03 Apr

Networking: don’t go ‘on the pull’

I have a chap called Stefan Thomas to thank for this post. It’s based on a comment I made, sparked by a talk he gave at a business networking event I attended.

I’ve been going to business networking meetings for quite a while – over 18 months.
If you go to quite a few of them, you’ll find they’re really good in terms of helping you to expand your team of collaborators (I’ve expanded the pool of graphic designers, web designers, photographers, videographers, marketing specialists I work with), finding work, and just making new friends.

One thing I’ve found though – and I realised this from the off – is there’s certain approaches to networking that do and don’t work.
One thing that definitely doesn’t work, is going straight into these meetings, as a virtual unknown, and immediately trying to sell to people: ‘buy my service, buy my product’.
It puts people on the back foot. It tells me that someone sees me as just a pile of cash, before they’ve even asked what I do or gotten to know me. I’m just a transaction.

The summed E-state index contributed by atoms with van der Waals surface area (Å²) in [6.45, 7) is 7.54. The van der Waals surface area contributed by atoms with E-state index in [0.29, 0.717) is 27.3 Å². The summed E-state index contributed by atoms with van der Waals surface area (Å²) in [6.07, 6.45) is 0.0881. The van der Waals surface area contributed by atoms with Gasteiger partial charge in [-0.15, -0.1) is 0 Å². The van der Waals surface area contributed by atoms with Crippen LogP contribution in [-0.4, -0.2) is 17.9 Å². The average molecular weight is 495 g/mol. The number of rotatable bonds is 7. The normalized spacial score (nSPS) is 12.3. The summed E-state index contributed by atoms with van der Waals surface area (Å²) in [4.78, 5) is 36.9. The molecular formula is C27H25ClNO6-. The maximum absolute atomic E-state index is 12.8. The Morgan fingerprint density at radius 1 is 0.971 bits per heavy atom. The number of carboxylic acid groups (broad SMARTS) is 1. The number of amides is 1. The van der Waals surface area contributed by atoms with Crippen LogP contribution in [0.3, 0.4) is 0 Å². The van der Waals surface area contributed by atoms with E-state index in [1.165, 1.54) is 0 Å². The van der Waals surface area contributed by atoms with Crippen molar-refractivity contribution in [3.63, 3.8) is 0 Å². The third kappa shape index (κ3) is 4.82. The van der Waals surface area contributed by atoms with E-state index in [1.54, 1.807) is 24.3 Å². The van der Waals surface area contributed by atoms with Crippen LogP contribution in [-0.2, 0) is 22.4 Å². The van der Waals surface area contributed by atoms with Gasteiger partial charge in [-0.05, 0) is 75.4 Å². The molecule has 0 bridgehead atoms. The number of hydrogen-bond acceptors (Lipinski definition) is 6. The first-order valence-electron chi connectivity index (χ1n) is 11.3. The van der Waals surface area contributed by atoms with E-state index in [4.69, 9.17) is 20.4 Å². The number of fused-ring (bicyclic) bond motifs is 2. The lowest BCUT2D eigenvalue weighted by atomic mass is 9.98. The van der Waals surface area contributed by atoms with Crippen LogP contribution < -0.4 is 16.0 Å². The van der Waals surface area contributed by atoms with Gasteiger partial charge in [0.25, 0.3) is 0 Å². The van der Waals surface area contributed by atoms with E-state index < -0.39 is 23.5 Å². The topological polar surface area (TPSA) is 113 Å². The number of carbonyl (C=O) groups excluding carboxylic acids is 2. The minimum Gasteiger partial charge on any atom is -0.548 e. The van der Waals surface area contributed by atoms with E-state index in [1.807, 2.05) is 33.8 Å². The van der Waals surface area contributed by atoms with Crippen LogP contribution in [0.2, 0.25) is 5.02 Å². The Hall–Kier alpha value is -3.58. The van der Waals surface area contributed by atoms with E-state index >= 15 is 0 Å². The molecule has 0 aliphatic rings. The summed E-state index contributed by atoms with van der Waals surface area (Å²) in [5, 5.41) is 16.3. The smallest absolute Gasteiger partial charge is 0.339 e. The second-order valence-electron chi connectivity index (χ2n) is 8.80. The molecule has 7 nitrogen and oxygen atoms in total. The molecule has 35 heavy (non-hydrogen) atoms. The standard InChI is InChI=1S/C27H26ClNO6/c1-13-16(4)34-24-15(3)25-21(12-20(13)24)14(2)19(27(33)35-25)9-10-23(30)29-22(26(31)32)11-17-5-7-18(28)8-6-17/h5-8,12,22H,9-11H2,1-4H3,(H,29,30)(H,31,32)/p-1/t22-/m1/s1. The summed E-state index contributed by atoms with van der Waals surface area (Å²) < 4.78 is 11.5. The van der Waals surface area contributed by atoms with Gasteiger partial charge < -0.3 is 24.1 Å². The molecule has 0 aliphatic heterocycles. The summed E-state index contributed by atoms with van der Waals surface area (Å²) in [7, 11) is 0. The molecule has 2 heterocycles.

I guess this is a fairly easy view for me to take, as I can’t really sell my service as a commodity: I don’t have ready-made chunks of copy to sell. The copy doesn’t exist ’til I’ve written it.

The way I tried to explain it when I spoke to Stefan, and others, was:  don’t treat networking like dating, or going to a nightclub, where you’ve gone out with that horrible mindset of ‘gotta pull tonight, gotta pull tonight’.
In the case of networking, the same mindset means walking into a room, thinking; ‘gotta do business today… gotta get something out of this meeting’
As with when you do this in bars/nightclubs, your desperation comes across, and – in most cases – you just go home with nothing.

Networking is a slow burner. Get to know people first, become friends with them, use their services, and further down the line you’ll get some business out of it.
Simply put, I can’t recommend you if I don’t know you, what you do, or why you’re good at it, and I expect people to view me in the same way.

Unfortunately, if you sell to me straight away and/or I can see you funneling my answers to questions, and ‘handling my objections’ (I worked in media sales, many moons ago), I just shut down.

I’ll be moving away from business networking shortly, as I’m going to be aiming at a very niche audience, and I may be taking on roles that don’t allow me to be free in the morning (when most networking meetings are held), but I can’t knock it: I’ve got business from it, made great contacts, and made friends.

I highly recommend giving it a go, but – whatever you do – don’t just go to meetings ‘on the pull’.

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